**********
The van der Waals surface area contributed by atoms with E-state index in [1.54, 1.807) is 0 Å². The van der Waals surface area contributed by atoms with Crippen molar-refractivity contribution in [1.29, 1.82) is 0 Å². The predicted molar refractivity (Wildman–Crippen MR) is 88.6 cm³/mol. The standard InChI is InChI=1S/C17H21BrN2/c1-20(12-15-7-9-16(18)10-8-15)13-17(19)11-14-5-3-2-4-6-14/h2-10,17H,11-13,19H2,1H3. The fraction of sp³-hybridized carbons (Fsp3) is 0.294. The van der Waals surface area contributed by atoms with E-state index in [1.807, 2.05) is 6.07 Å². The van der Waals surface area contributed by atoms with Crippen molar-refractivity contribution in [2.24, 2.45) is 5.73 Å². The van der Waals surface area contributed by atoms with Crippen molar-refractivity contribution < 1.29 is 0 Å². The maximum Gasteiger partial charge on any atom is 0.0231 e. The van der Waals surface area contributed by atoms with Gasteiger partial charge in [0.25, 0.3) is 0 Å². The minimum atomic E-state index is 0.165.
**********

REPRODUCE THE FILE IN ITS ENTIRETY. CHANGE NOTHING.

The van der Waals surface area contributed by atoms with E-state index in [1.54, 1.807) is 0 Å². The van der Waals surface area contributed by atoms with Crippen molar-refractivity contribution in [1.29, 1.82) is 0 Å². The predicted molar refractivity (Wildman–Crippen MR) is 88.6 cm³/mol. The standard InChI is InChI=1S/C17H21BrN2/c1-20(12-15-7-9-16(18)10-8-15)13-17(19)11-14-5-3-2-4-6-14/h2-10,17H,11-13,19H2,1H3. The fraction of sp³-hybridized carbons (Fsp3) is 0.294. The van der Waals surface area contributed by atoms with E-state index in [1.807, 2.05) is 6.07 Å². The van der Waals surface area contributed by atoms with Crippen molar-refractivity contribution in [2.24, 2.45) is 5.73 Å². The van der Waals surface area contributed by atoms with Crippen molar-refractivity contribution < 1.29 is 0 Å². The maximum Gasteiger partial charge on any atom is 0.0231 e. The van der Waals surface area contributed by atoms with Gasteiger partial charge in [0.25, 0.3) is 0 Å². The minimum atomic E-state index is 0.165.